Four year follow-up study after unilateral pallidotomy in advanced Parkinson's disease

Francesc Valldeoriola, José Martínez-Rodríguez, Eduard Tolosa, Jordi Rumià, Montserrat Alegret, Manuela Pilleri, Enric Ferrer

Research output: Contribution to journalArticlepeer-review


Background: Pallidotomy is widely accepted as a treatment for patients with Parkinson's disease (PD) who have disabling symptoms that are inadequately controlled with pharmacotherapy. There are, however, only a few studies, with a small number of patients, showing evidence after prolonged periods of time about the clinical outcome after pallidotomy. Methods: We have conducted a four-year follow-up study of 23 patients with PD who had undergone unilateral pallidotomy. Six patients were lost to follow-up. The remaining 17 were evaluated before surgery and at three months, one year, and four years after surgery, following standard protocols. Results: At four years, patients still showed significant amelioration in contralateral and axial dyskinesias and off-period contralateral parkinsonian signs. Total motor UPDRS and Activities of Daily Living scores also remained improved four years after surgery. Ipsilateral and axial parkinsonian symptoms and Hoehn & Yahr and Schwab & England scales were not significantly changed from baseline values. The initial beneficial effects on motor fluctuations were not maintained at last visit. All patients considered themselves to be improved with respect to their clinical condition before surgery in a clinical global impression estimation done at the four-year follow-up. Conclusion: Unilateral pallidotomy can provide sustained improvement of contralateral parkinsonism and dyskinesias during at least four years. Early benefits observed in axial symptoms and motor fluctuations wane with time. On period akinesia worsened significantly in the limbs contralateral to pallidotomy after four years.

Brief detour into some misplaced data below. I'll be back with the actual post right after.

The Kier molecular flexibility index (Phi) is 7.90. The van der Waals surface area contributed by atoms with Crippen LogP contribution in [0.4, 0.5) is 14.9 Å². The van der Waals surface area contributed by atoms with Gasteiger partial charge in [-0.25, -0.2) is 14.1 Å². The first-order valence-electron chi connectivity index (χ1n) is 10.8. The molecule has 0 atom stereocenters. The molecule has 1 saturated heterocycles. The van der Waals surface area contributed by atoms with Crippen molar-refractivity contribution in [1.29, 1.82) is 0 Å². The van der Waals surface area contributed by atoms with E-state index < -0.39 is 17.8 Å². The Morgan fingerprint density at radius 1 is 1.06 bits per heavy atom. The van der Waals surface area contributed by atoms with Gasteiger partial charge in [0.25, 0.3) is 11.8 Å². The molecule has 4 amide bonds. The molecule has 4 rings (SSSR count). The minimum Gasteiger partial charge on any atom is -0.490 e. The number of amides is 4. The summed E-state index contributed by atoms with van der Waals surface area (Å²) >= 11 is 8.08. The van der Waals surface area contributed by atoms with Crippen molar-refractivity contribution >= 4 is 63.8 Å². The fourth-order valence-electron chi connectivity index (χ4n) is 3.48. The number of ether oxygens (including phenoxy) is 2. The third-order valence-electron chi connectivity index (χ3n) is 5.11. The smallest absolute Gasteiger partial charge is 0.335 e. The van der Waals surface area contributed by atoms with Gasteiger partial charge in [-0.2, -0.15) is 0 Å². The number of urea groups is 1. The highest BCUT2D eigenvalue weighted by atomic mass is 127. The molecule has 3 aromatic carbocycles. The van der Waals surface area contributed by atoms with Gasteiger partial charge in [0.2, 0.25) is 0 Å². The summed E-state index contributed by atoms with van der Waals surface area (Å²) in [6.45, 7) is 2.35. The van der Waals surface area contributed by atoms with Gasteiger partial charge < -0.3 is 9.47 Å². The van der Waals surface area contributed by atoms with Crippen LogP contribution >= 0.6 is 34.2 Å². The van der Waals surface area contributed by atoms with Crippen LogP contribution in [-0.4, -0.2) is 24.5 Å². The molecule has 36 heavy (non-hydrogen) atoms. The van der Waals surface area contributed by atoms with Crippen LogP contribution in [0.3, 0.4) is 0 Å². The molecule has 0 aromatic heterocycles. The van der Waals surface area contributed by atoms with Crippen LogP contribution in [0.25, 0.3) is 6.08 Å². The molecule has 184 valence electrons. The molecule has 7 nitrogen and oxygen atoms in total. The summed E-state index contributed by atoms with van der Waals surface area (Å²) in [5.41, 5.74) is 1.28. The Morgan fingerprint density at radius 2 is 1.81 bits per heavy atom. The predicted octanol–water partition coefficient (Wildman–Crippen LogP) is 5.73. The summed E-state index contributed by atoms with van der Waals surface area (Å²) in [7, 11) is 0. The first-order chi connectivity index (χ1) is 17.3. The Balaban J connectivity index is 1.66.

Original languageEnglish
Pages (from-to)1671-1677
Number of pages7
JournalJournal of Neurology
Issue number12
Publication statusPublished - Dec 1 2002


  • Long-term
  • Movement disorders
  • Pallidotomy
  • Parkinson's disease

ASJC Scopus subject areas

  • Clinical Neurology
  • Neurology


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